If one goes back far enough I think it’s hard to argue for anything other than for an increase in morality and ethics of Americans given the fact that 155 years we still owned slaves, 98 years ago women couldn’t vote, and 64 years ago black students could not attend the same schools as whites. Strike and Soltis (2009) make the case that a respect for personhood is one of the most important ethical standards, and one that many other ethical arguments are based on. Given the clear and demonstrable evidence that Americans have a deeper respect for personhood and the belief that all people are “free, rational, moral agents” than they did 155 years ago when people were bought and sold as a class of sub-humans, it’s impossible to see anything other than an improvement of morality and ethics. What of more recent history then when we don’t have the benefit of simply pointing to an expansion of rights to demonstrate that America is more ethical? In this area, I think it’s less clear on its face and would require empirical social science to study. However, if you ask for my opinion on the matter then I believe that there are two clear trends that would lead me to believe Americans are less ethical than they were in the recent past.
The first area that I would point to demonstrate a decline in ethics would be to our leader. I believe that Donald Trump is far and away the most unethical president within my lifetime. Politicians have always had ethical issues and scandals, but in the past I believe that politicians were easily attached to them with a single word or phrase. For example, Ronald Reagan and Iran-Contra, Bill Clinton and Monica Lewinsky, or Anthony Weiner and sexting. President Trump seems to have an endless array of scandals and ethical shortcomings attached to him. There is so much levied against him that is nearly impossible for the average American to keep up with it all. Stormy Daniels, the Access Hollywood tapes, the Russian investigation, Karen McDougal, the firing of James Comey, abuse of the presidential pardon, or child concentration camps might all come to mind in relation to President Trump. On top of these scandals he also breaks ethical norms of our past presidents such as by failing to release his tax returns or failing to divest his personal business interests before assuming office. This norm breaking has led to a myriad of ethical considerations from Emolument Clause considerations to being unable to evaluate claims of Russian ties. This past January two former White House Ethics Lawyers, one a Republican and one a Democrat, named Trump’s first year in office as the most unethical presidency ever (NPR, 2018).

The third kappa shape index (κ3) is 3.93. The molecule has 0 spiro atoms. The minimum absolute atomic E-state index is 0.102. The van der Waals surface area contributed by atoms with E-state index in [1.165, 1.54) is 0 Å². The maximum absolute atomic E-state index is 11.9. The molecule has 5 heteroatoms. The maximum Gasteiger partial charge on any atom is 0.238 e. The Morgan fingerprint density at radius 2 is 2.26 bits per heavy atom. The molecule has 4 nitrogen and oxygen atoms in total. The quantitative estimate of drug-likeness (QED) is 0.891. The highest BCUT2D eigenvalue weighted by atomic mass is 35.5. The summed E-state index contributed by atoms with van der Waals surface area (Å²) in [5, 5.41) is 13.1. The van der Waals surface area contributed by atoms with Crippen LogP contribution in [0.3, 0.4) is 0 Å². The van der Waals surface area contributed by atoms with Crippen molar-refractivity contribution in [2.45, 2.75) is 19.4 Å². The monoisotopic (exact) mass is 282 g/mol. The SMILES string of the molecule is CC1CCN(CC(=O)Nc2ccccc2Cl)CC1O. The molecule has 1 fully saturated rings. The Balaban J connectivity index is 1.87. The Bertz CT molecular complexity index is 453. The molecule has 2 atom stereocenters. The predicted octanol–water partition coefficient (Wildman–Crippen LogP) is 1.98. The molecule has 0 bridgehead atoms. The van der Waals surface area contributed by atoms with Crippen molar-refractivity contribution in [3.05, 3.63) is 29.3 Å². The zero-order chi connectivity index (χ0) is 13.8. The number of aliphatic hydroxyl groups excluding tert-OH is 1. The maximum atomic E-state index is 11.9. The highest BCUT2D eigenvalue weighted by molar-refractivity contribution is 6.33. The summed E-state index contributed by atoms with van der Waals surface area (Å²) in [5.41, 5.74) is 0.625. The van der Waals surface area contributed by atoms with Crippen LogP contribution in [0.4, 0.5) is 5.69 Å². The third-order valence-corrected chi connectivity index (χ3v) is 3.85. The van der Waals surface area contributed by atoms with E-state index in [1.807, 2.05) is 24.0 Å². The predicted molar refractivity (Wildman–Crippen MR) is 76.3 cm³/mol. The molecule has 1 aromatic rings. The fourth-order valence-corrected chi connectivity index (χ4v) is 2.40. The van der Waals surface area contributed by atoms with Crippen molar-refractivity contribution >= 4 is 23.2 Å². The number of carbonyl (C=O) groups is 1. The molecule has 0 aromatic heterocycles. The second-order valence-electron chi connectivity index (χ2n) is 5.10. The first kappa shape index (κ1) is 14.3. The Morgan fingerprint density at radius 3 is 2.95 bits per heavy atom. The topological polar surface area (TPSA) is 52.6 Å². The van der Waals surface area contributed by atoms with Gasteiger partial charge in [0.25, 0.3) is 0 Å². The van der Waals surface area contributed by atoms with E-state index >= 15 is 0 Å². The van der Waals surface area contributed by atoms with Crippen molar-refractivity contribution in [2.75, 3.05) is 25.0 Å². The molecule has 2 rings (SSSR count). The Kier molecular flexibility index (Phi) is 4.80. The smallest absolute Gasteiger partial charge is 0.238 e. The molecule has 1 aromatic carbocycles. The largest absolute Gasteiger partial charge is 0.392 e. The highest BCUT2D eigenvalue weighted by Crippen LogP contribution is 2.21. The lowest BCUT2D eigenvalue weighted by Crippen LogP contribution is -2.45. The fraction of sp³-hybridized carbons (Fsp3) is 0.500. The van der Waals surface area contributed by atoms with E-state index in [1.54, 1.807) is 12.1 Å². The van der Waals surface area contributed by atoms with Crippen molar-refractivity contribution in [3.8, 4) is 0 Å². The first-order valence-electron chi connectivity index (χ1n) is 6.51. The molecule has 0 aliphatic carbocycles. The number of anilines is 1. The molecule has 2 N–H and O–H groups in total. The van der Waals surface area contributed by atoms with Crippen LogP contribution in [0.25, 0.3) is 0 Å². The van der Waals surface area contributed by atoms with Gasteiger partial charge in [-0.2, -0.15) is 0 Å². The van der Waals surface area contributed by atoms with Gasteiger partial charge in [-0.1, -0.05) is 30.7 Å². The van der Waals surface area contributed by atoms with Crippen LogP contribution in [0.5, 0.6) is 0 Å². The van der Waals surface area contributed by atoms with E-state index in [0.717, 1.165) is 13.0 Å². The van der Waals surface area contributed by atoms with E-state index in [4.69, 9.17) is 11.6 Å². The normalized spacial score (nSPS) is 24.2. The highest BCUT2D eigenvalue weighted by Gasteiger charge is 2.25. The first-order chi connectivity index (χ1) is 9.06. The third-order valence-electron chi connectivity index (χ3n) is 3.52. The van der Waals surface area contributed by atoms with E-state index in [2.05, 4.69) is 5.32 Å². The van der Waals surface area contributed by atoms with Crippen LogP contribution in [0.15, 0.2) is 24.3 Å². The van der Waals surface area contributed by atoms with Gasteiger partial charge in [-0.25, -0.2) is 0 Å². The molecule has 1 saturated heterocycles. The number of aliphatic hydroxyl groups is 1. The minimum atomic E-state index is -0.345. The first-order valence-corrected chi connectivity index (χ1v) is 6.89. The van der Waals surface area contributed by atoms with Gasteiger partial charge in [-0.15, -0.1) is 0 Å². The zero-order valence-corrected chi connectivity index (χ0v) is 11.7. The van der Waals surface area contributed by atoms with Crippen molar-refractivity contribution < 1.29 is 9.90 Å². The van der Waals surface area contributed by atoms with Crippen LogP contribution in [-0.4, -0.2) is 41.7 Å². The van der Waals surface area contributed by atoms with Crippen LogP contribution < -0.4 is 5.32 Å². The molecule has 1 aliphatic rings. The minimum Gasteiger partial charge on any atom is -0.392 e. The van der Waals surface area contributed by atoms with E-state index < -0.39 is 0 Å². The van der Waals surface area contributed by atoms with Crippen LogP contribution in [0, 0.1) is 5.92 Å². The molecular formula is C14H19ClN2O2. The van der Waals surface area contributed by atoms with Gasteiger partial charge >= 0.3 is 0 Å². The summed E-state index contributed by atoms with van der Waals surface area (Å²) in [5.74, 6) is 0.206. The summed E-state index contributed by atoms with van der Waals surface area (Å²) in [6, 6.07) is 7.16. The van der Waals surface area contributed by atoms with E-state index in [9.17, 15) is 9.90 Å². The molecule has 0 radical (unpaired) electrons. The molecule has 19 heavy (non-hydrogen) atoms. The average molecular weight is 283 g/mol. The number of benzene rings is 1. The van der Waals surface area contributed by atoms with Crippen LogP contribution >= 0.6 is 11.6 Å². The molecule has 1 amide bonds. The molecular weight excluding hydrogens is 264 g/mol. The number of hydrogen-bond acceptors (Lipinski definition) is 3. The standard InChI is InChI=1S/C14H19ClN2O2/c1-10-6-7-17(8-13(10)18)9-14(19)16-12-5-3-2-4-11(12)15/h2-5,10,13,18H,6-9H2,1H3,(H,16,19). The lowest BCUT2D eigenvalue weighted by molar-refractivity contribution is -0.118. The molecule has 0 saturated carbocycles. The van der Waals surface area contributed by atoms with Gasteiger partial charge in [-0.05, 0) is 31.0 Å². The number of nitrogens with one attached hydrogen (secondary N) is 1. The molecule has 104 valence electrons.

In addition to the scandals he also shows reverence and support to authoritarian dictators while simultaneously attacking our oldest allies and alliances that were built to keep the world safe. He shows disdain for our country’s democratic processes, he attacks those who oppose him as traitors, and he echoes Joseph Stalin’s refrain that the free press is an enemy of the people. He is a racist, a sexist, and a sexual predator. He lies at a speed and frequency unmatched by any other politician. He lies about matters big and small, and about things that can easily be proven false by a simple Google search or by opening our eyes. It is the gaslighting of America. The other day he told a crowd of supporters “Just remember, what you are seeing and what you are reading is not what’s happening” (Moye, 2018). In normal times I feel as though I would consider people making claims of a president being Orwellian in nature as alarmist, but what else can be said of such a statement? I believe this presents multiple problems to teachers and our public schools. First, teachers have an ethical duty to “not unreasonably deny the student access to varying points of view” (NEA Code of Ethics, Principle 2).